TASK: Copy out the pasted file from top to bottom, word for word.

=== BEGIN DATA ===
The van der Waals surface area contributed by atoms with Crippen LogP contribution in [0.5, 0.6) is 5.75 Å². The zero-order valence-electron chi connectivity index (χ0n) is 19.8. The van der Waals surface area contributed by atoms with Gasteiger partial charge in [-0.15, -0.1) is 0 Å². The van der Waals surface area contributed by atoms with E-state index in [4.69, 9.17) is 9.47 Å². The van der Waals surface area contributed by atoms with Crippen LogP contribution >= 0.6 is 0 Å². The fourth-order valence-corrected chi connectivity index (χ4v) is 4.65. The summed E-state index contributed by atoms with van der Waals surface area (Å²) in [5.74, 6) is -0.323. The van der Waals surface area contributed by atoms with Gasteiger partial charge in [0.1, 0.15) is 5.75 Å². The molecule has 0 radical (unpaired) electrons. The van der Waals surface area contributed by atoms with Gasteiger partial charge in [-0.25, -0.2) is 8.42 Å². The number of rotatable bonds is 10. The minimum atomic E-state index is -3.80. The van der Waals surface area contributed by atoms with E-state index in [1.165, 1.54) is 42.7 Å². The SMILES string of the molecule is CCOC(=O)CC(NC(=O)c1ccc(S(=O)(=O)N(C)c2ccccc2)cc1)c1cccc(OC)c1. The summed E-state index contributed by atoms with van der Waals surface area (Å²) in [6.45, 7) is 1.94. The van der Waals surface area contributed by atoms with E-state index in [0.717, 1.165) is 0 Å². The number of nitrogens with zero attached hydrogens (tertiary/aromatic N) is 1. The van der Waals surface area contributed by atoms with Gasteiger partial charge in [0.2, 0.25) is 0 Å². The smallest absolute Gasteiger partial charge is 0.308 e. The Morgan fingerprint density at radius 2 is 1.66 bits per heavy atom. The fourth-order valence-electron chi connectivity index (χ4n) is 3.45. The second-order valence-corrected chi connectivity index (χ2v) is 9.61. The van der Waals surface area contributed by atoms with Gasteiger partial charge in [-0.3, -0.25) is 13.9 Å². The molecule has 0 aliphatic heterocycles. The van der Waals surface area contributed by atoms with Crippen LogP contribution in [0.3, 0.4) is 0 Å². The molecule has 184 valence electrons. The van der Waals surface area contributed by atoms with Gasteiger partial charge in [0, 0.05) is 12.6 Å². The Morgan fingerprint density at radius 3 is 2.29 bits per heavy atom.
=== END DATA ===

The van der Waals surface area contributed by atoms with Crippen LogP contribution in [0.5, 0.6) is 5.75 Å². The zero-order valence-electron chi connectivity index (χ0n) is 19.8. The van der Waals surface area contributed by atoms with Gasteiger partial charge in [-0.15, -0.1) is 0 Å². The van der Waals surface area contributed by atoms with E-state index in [4.69, 9.17) is 9.47 Å². The van der Waals surface area contributed by atoms with Crippen LogP contribution >= 0.6 is 0 Å². The fourth-order valence-corrected chi connectivity index (χ4v) is 4.65. The summed E-state index contributed by atoms with van der Waals surface area (Å²) in [5.74, 6) is -0.323. The van der Waals surface area contributed by atoms with Gasteiger partial charge in [0.1, 0.15) is 5.75 Å². The molecule has 0 radical (unpaired) electrons. The van der Waals surface area contributed by atoms with Gasteiger partial charge in [-0.25, -0.2) is 8.42 Å². The number of rotatable bonds is 10. The minimum atomic E-state index is -3.80. The van der Waals surface area contributed by atoms with E-state index in [1.165, 1.54) is 42.7 Å². The SMILES string of the molecule is CCOC(=O)CC(NC(=O)c1ccc(S(=O)(=O)N(C)c2ccccc2)cc1)c1cccc(OC)c1. The summed E-state index contributed by atoms with van der Waals surface area (Å²) in [6.45, 7) is 1.94. The van der Waals surface area contributed by atoms with E-state index in [0.717, 1.165) is 0 Å². The number of nitrogens with zero attached hydrogens (tertiary/aromatic N) is 1. The van der Waals surface area contributed by atoms with Gasteiger partial charge in [0.2, 0.25) is 0 Å². The smallest absolute Gasteiger partial charge is 0.308 e. The Morgan fingerprint density at radius 2 is 1.66 bits per heavy atom. The fourth-order valence-electron chi connectivity index (χ4n) is 3.45. The second-order valence-corrected chi connectivity index (χ2v) is 9.61. The van der Waals surface area contributed by atoms with Gasteiger partial charge in [-0.3, -0.25) is 13.9 Å². The molecule has 0 aliphatic heterocycles. The van der Waals surface area contributed by atoms with Crippen LogP contribution in [0.3, 0.4) is 0 Å². The molecule has 184 valence electrons. The van der Waals surface area contributed by atoms with Gasteiger partial charge in [0, 0.05) is 12.6 Å². The Morgan fingerprint density at radius 3 is 2.29 bits per heavy atom.